How Would a 5-Year Restriction on Pell Eligibility Impact Incarcerated Adults if the Pell Ban is Lifted?

Policy Paper
Jan. 14, 2020

Currently, an option of Pell Grant eligibility for the Second Chance Pell (SCP) experiment is priority given to students who will be released within 5 years of enrollment in the college program. Using the 2014 U.S. PIAAC Prison Survey, conducted by the National Center for Education Statistics (NCES), this analysis evaluates the demographics of adults in prison who would be impacted by a 5-year stipulation and the validity of a 5-year threshold on incarcerated adults’ enrollment, completion, and interest patterns in higher education.

We find that a 5- year priority of Pell Grants for those with fewer than five years, would inevitably exclude individuals with more than five years from accessing higher education – exacerbating inequities for people of color. Furthermore, the analysis provides no evidence to suggest those closer to release are more likely to be interested in, enroll in, or complete correctional postsecondary programs.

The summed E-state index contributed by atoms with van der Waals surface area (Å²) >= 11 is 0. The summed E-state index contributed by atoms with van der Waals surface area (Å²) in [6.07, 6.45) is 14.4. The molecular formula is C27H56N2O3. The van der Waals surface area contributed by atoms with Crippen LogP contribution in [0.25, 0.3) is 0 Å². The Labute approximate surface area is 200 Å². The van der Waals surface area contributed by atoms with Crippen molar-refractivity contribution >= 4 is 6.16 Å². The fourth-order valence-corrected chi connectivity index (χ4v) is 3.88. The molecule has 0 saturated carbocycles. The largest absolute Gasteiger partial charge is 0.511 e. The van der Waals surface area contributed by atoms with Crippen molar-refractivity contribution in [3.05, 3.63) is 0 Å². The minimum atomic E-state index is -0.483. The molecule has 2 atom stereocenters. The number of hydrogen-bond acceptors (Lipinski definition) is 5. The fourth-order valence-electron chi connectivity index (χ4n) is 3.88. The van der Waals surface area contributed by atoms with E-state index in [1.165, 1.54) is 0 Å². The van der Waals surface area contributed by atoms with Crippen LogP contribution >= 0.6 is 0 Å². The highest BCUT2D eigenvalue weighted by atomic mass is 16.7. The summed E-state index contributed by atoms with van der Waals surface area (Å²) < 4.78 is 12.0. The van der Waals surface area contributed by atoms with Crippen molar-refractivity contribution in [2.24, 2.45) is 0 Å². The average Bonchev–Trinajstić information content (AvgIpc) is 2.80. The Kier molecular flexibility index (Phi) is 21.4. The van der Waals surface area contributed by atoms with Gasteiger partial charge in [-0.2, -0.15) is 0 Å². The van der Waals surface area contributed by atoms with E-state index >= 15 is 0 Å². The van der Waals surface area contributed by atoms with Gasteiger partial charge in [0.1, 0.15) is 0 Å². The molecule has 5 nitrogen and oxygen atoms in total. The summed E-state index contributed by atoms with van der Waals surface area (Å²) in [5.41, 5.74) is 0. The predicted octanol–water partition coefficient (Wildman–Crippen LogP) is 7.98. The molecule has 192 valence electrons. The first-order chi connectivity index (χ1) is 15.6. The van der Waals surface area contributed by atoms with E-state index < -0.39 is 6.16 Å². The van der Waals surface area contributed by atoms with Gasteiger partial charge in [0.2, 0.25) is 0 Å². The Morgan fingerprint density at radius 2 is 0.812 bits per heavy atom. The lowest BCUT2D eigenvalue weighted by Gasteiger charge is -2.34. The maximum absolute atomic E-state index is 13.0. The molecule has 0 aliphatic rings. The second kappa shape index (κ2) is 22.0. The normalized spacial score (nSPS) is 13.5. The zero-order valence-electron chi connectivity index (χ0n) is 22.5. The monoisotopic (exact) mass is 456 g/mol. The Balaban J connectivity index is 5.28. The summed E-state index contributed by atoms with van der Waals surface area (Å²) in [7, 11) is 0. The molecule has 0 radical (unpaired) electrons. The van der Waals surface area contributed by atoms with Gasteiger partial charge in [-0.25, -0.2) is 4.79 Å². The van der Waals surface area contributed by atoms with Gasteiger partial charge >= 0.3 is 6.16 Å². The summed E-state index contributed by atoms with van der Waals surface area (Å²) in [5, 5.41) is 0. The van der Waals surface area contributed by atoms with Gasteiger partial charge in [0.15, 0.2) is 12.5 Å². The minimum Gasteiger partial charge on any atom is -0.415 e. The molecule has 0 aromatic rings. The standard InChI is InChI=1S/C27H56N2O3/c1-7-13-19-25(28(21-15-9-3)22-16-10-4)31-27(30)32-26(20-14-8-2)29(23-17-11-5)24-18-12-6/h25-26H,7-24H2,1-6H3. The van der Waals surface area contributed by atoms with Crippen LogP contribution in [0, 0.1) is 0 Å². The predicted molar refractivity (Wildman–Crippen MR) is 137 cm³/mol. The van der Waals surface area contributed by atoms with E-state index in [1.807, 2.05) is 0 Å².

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Acknowledgments

New America would like to thank Lumina Foundation as well as the Bill & Melinda Gates Foundation for its generous support of our work. The views expressed in this report are those of its author and do not necessarily represent the views of the foundations, their officers, or their employees.
The author would also like to thank the correctional facilities that welcomed her for observation, formerly and currently incarcerated students, instructors, federal and state correctional administrators, and program facilitators who committed their time and shared their insights.

Related Topics
HEA Federal Student Aid Pell Grants Adult Education Higher Education Funding and Financial Aid Higher Education Access and Affordability Federal Education Legislation